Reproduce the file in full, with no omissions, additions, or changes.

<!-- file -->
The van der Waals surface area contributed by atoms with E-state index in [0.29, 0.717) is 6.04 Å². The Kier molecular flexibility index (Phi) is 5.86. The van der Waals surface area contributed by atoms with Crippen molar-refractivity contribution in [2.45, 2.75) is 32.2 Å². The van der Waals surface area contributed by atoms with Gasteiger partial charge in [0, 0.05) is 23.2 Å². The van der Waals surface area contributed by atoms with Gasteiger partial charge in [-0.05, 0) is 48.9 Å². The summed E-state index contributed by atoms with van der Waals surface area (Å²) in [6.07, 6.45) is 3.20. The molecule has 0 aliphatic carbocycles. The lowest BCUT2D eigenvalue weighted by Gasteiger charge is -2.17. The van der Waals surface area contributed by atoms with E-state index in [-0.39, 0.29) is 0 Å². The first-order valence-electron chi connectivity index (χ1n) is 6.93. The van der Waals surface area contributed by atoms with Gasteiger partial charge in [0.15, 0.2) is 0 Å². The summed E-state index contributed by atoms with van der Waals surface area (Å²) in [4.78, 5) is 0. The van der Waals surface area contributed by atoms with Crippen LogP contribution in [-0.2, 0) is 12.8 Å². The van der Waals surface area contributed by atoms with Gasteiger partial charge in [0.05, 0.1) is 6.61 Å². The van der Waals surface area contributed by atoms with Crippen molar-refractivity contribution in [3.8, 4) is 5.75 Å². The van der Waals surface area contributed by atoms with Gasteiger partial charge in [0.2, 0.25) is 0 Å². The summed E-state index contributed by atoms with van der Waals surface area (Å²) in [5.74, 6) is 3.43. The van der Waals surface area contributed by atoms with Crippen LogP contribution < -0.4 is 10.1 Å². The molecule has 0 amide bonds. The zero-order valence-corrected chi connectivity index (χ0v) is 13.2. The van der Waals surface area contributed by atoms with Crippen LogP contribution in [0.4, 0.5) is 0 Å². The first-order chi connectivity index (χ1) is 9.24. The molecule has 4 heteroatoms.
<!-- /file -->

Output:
The van der Waals surface area contributed by atoms with E-state index in [0.29, 0.717) is 6.04 Å². The Kier molecular flexibility index (Phi) is 5.86. The van der Waals surface area contributed by atoms with Crippen molar-refractivity contribution in [2.45, 2.75) is 32.2 Å². The van der Waals surface area contributed by atoms with Gasteiger partial charge in [0, 0.05) is 23.2 Å². The van der Waals surface area contributed by atoms with Gasteiger partial charge in [-0.05, 0) is 48.9 Å². The summed E-state index contributed by atoms with van der Waals surface area (Å²) in [6.07, 6.45) is 3.20. The molecule has 0 aliphatic carbocycles. The lowest BCUT2D eigenvalue weighted by Gasteiger charge is -2.17. The van der Waals surface area contributed by atoms with E-state index in [-0.39, 0.29) is 0 Å². The first-order valence-electron chi connectivity index (χ1n) is 6.93. The van der Waals surface area contributed by atoms with Gasteiger partial charge in [0.15, 0.2) is 0 Å². The summed E-state index contributed by atoms with van der Waals surface area (Å²) in [4.78, 5) is 0. The van der Waals surface area contributed by atoms with Crippen LogP contribution in [-0.2, 0) is 12.8 Å². The van der Waals surface area contributed by atoms with Gasteiger partial charge in [0.05, 0.1) is 6.61 Å². The van der Waals surface area contributed by atoms with Crippen molar-refractivity contribution in [3.8, 4) is 5.75 Å². The van der Waals surface area contributed by atoms with Gasteiger partial charge in [0.2, 0.25) is 0 Å². The summed E-state index contributed by atoms with van der Waals surface area (Å²) in [5.74, 6) is 3.43. The van der Waals surface area contributed by atoms with Crippen LogP contribution < -0.4 is 10.1 Å². The molecule has 0 amide bonds. The zero-order valence-corrected chi connectivity index (χ0v) is 13.2. The van der Waals surface area contributed by atoms with Crippen LogP contribution in [0.4, 0.5) is 0 Å². The first-order chi connectivity index (χ1) is 9.24. The molecule has 4 heteroatoms.